A Chitting We Go!!

Mummy's seed potatoes

Mummy’s seed potatoes

Greeting loyal readers and fellow maremmas. Now as you all know We three live in the sunny Mangamahu valley and now it has stopped raining, the weather has improved, mummy’s thoughts are once more turning to spring gardening.  Her garlic is planted and the asparagus is beginning to grow.  So, over the weekend she went into town and brought 2 kgs of seed potatoes.  Once home she put the potatoes into egg containers to go underneath sister’s bed to chitt.

IMG_6474You can read more about growing potatoes here:

Hopefully, by Christmas family will be feasting on their own home-grown Jersey Bennes.  Love the three bestest maremmas in all the land

Having an afternoon snooze

Having an afternoon snooze

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The Fairy Egg

See Daddy is not sharing!!

See Daddy is not sharing!!

Greeting loyal readers and fellow maremmas.  Now as you all know We live with six pesky chickens.  We three are not particularly concerned about them, nor they with Us.  Mummy is for some reason very interested in them.  She likes to collect their eggs, but for some reason she don’t  share them with the three bestest maremmas in all the land.

Fairy egg

Fairy egg

Today one of the chickens laid a fairy egg.  Here some information mummy found out about fariy eggs.

“Occasionally a hen will lay a fairy egg when something has disturbed her reproductive cycle. Sometimes a hen will lay a fairy egg or two just as she comes into laying, before her reproductive system has gotten into gear. They do come in all the colors that hens lay: white, brown, green, blue and so on, although they are sometimes lighter or darker than her regular eggs because they may spend more or less time in the “egg painting” area of her system, the shell gland. Fairy eggs are normally nothing to be concerned about. It simply means your hen didn’t release a yolk before her body started producing an egg to enclose it.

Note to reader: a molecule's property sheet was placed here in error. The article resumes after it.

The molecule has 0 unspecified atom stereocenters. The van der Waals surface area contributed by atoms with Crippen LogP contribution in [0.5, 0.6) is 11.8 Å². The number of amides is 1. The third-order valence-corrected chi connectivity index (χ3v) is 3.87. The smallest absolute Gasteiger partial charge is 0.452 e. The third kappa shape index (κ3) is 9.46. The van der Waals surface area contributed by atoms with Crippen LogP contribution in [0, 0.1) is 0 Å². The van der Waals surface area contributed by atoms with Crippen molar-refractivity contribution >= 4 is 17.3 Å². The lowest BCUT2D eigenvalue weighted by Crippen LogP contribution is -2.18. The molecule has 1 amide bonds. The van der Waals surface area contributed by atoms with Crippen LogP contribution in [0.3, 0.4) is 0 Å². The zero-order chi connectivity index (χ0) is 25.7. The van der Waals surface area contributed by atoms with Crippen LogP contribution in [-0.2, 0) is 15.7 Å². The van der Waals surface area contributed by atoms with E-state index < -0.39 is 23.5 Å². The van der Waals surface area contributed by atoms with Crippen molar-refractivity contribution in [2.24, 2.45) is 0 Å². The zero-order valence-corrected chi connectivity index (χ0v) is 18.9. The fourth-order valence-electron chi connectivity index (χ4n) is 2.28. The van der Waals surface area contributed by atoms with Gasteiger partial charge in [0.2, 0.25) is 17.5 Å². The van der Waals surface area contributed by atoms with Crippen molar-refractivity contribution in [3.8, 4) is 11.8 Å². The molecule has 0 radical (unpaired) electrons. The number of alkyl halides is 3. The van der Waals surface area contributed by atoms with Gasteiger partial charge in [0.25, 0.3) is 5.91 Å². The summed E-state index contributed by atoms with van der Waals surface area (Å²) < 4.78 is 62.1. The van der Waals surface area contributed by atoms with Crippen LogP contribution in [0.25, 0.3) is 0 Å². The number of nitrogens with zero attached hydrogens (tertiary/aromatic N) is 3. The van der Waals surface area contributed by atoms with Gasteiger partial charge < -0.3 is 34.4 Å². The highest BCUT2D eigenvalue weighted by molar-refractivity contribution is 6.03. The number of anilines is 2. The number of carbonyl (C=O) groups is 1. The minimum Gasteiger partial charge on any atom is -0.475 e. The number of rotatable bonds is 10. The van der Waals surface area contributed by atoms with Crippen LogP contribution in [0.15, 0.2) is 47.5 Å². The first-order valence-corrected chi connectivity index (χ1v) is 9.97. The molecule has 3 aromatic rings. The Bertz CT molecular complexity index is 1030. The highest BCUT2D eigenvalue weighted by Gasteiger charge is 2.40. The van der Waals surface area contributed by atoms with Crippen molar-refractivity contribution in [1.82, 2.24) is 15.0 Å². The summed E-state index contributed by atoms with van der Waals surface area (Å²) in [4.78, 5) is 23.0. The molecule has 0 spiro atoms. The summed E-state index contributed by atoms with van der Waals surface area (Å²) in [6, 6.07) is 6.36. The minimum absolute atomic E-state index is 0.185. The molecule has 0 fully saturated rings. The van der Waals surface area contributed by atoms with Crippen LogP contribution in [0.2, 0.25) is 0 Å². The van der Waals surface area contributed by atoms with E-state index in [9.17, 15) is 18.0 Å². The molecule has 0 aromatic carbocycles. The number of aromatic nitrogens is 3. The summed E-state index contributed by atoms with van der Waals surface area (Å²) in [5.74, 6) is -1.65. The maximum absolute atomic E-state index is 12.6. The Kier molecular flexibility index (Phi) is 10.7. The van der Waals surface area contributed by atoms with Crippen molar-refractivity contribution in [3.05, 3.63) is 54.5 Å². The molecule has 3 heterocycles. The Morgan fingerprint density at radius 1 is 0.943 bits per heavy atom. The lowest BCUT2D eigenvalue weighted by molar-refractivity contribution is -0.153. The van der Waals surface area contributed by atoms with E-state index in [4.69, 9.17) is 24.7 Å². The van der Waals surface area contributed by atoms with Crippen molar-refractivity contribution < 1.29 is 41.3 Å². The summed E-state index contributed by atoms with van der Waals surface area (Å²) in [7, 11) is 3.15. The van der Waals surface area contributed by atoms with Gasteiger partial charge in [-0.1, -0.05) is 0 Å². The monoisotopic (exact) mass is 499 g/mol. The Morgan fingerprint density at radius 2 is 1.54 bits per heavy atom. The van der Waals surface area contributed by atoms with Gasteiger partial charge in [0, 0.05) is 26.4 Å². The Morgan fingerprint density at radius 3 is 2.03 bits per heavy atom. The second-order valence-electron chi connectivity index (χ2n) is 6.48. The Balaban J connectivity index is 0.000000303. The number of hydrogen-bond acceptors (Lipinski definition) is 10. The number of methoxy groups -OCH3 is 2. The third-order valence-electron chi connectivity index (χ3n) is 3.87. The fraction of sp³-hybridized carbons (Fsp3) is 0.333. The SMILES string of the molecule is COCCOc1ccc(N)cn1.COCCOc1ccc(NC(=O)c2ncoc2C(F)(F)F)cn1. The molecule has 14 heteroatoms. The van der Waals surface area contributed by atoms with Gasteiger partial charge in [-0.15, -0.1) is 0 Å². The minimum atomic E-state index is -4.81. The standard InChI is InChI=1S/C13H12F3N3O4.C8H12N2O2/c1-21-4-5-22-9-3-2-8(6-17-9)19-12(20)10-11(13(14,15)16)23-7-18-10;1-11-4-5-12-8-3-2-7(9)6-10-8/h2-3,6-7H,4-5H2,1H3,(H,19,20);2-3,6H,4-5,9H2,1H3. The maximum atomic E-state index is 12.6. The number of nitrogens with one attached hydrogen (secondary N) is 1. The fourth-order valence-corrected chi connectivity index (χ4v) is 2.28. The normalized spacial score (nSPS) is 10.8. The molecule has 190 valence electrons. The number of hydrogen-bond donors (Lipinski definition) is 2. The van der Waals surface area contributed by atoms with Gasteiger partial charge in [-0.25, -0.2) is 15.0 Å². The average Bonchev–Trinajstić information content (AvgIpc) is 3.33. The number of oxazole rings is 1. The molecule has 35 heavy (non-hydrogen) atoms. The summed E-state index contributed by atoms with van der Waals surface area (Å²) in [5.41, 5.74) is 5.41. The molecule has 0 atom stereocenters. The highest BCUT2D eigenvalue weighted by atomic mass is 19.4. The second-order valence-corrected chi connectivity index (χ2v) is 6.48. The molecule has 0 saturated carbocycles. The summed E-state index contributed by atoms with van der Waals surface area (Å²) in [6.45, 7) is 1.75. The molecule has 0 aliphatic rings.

Sometimes a hen may lay a small egg that still contains a yolk, too… even if she normally lays larger eggs. Again, this typically happens with a new layer as her body is getting into the rhythm of laying, but it can also happen with older birds if there has been a disturbance that upsets their usual cycle.” http://www.mypetchicken.com/backyard-chickens/chicken-help/My-hen-laid-a-teeny-tiny-egg-and-when-I-cracked-H116.aspx

Those peasky chickens sheltering from the rain.

Those pesky chickens sheltering from the rain.

Love the three bestest maremmas in all the land.

Itai sitting in the sunshine

Itai sitting in the sunshine

A sign Spring is coming

A sign Spring is coming

 

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Woofless Wednesday

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easyblog BLOGVILLE OWLYMPIGS

Hell-o and Welcome to the TUNEFUL FARTING COMPAWTITION I’m well-prepared to judge that event and the Fartlethes are ready to start the big firework. Allowed musical substances are green beans…

Source: easyblog BLOGVILLE OWLYMPIGS

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Woofless Wednesday

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The first blossom on a plum tree

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Let Us In!!

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You Know it is Wet When…..

You see two ducks walking across the lawn, as mummy saw when she came back from a walk, sans the three bestest maremmas in all the land.

Here are the dukies out in the paddock.

Here are the duckies out in the paddock.

She thinks they may have taken up residence in the puddles in the paddock.  Off Me and Nellie, go.  Mummy says we are going to have guests this weekend.  We love having people to stay.  It is fitting and proper that they give the three bestest maremmas in the land the love and attention, not to mention tasty treats, that We so richly deserve.